Mandatory COVID-19 Vaccination and Free Self-Determination in the Health Field in Italy


  • Emanuela Furramani PhD, Lecturer, University “Luigj Gurakuqi”, Shkodër, Albania


Mandatory COVID-19 vaccination, free self-determination, fundamental rights, human dignity, Italian Constitution


The COVID-19 pandemic and the issues related to health emergency management have raised concerns about fundamental rights protection. One of the most complex and contentious issues in doctrine and jurisprudence is the introduction of mandatory COVID-19 vaccination for specified categories of subjects, such as healthcare workers and individuals of a specific age range, as occurred in Italy. The debate in Italy over the mandatory COVID-19 vaccination requirement focuses on whether this obligation interferes with the individual's fundamental right to free self-determination as guaranteed by Article 32 of the Italian Constitution. In jurisprudence and doctrine, conflicting opinions are noted concerning this topic. Part of the doctrine argue that mandatory COVID-19 vaccination compromises some fundamental rights guaranteed by the Italian Constitution, such as the right to free self-determination and respect for human dignity. Other opinions find the basis of the vaccination in the community's best interests, citing Article 32 of the Italian Constitution, which allows for the imposition of compulsory health treatment to safeguard citizens' health. In this regard, the issue of mandatory COVID-19 vaccination requires a reflection on the balance of two fundamental rights: the individual right to free self-determination and the community's interest in terms of protecting public health.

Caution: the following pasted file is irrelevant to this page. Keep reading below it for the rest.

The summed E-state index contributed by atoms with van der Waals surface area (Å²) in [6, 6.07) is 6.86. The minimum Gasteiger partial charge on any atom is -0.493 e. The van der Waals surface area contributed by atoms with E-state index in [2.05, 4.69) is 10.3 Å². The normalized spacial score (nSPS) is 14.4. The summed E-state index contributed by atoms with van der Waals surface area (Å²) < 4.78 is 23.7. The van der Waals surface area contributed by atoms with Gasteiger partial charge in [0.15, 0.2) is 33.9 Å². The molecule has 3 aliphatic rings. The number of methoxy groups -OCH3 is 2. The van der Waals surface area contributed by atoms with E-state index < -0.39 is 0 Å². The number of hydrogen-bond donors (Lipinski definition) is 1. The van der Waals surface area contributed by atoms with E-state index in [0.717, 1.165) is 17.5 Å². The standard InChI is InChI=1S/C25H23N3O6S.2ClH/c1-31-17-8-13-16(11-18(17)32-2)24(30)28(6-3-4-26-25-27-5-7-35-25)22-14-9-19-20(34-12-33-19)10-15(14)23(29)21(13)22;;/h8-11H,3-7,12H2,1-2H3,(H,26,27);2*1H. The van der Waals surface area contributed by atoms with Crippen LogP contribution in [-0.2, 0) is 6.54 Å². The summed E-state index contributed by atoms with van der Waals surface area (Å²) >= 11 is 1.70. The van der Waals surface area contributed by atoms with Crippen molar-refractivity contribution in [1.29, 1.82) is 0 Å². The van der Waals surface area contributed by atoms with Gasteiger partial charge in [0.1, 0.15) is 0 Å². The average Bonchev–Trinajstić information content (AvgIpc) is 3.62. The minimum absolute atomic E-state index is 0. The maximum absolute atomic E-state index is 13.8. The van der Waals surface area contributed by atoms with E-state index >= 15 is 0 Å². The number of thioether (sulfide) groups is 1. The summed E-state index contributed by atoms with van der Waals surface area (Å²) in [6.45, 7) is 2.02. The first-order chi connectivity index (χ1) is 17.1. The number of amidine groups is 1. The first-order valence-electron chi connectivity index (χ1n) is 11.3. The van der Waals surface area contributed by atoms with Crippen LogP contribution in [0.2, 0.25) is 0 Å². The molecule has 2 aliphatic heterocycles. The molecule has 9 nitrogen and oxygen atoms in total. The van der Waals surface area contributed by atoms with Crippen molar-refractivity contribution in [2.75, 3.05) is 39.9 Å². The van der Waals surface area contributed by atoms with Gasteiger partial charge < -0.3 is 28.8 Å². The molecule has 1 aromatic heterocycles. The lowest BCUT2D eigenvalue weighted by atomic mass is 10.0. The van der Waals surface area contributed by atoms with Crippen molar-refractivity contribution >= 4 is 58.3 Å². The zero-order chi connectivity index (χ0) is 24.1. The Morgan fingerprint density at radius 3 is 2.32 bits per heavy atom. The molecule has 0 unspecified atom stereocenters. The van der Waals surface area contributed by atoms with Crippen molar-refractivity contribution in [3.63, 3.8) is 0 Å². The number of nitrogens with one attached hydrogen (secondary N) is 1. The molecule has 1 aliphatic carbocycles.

How to Cite

Furramani, E. . (2022). Mandatory COVID-19 Vaccination and Free Self-Determination in the Health Field in Italy. European Journal of Natural Sciences and Medicine, 6(1), 10–21. Retrieved from